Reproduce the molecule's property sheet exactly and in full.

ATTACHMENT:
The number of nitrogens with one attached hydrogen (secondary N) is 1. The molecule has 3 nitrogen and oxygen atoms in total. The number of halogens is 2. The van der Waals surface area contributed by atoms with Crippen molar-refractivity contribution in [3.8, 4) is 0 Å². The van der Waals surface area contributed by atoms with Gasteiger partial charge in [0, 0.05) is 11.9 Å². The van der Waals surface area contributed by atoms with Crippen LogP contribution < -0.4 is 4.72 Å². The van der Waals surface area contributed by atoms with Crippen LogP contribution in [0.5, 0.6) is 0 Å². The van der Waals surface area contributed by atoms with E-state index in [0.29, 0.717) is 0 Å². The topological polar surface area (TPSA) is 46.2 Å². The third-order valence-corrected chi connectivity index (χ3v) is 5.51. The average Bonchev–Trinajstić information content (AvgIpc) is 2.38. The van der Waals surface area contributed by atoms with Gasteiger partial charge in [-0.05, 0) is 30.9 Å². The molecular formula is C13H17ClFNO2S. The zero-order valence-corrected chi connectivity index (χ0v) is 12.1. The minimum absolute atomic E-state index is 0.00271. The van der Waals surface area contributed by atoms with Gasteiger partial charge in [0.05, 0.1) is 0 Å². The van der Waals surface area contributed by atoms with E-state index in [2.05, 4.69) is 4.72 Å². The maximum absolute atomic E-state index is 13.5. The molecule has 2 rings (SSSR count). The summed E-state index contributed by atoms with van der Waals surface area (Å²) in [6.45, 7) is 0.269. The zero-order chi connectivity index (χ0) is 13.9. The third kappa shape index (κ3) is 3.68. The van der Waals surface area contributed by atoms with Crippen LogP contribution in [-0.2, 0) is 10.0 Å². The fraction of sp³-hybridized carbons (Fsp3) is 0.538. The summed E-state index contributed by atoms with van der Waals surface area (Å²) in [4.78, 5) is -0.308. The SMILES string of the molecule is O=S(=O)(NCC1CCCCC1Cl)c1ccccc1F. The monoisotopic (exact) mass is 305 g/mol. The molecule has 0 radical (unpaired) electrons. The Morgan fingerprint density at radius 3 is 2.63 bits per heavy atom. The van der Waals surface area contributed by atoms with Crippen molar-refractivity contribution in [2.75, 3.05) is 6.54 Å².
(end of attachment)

The number of nitrogens with one attached hydrogen (secondary N) is 1. The molecule has 3 nitrogen and oxygen atoms in total. The number of halogens is 2. The van der Waals surface area contributed by atoms with Crippen molar-refractivity contribution in [3.8, 4) is 0 Å². The van der Waals surface area contributed by atoms with Gasteiger partial charge in [0, 0.05) is 11.9 Å². The van der Waals surface area contributed by atoms with Crippen LogP contribution < -0.4 is 4.72 Å². The van der Waals surface area contributed by atoms with Crippen LogP contribution in [0.5, 0.6) is 0 Å². The van der Waals surface area contributed by atoms with E-state index in [0.29, 0.717) is 0 Å². The topological polar surface area (TPSA) is 46.2 Å². The third-order valence-corrected chi connectivity index (χ3v) is 5.51. The average Bonchev–Trinajstić information content (AvgIpc) is 2.38. The van der Waals surface area contributed by atoms with Gasteiger partial charge in [-0.05, 0) is 30.9 Å². The molecular formula is C13H17ClFNO2S. The zero-order valence-corrected chi connectivity index (χ0v) is 12.1. The minimum absolute atomic E-state index is 0.00271. The van der Waals surface area contributed by atoms with Gasteiger partial charge in [0.05, 0.1) is 0 Å². The van der Waals surface area contributed by atoms with E-state index in [2.05, 4.69) is 4.72 Å². The maximum absolute atomic E-state index is 13.5. The molecule has 2 rings (SSSR count). The summed E-state index contributed by atoms with van der Waals surface area (Å²) in [6.45, 7) is 0.269. The zero-order chi connectivity index (χ0) is 13.9. The third kappa shape index (κ3) is 3.68. The van der Waals surface area contributed by atoms with Crippen LogP contribution in [-0.2, 0) is 10.0 Å². The fraction of sp³-hybridized carbons (Fsp3) is 0.538. The summed E-state index contributed by atoms with van der Waals surface area (Å²) in [4.78, 5) is -0.308. The SMILES string of the molecule is O=S(=O)(NCC1CCCCC1Cl)c1ccccc1F. The monoisotopic (exact) mass is 305 g/mol. The molecule has 0 radical (unpaired) electrons. The Morgan fingerprint density at radius 3 is 2.63 bits per heavy atom. The van der Waals surface area contributed by atoms with Crippen molar-refractivity contribution in [2.75, 3.05) is 6.54 Å².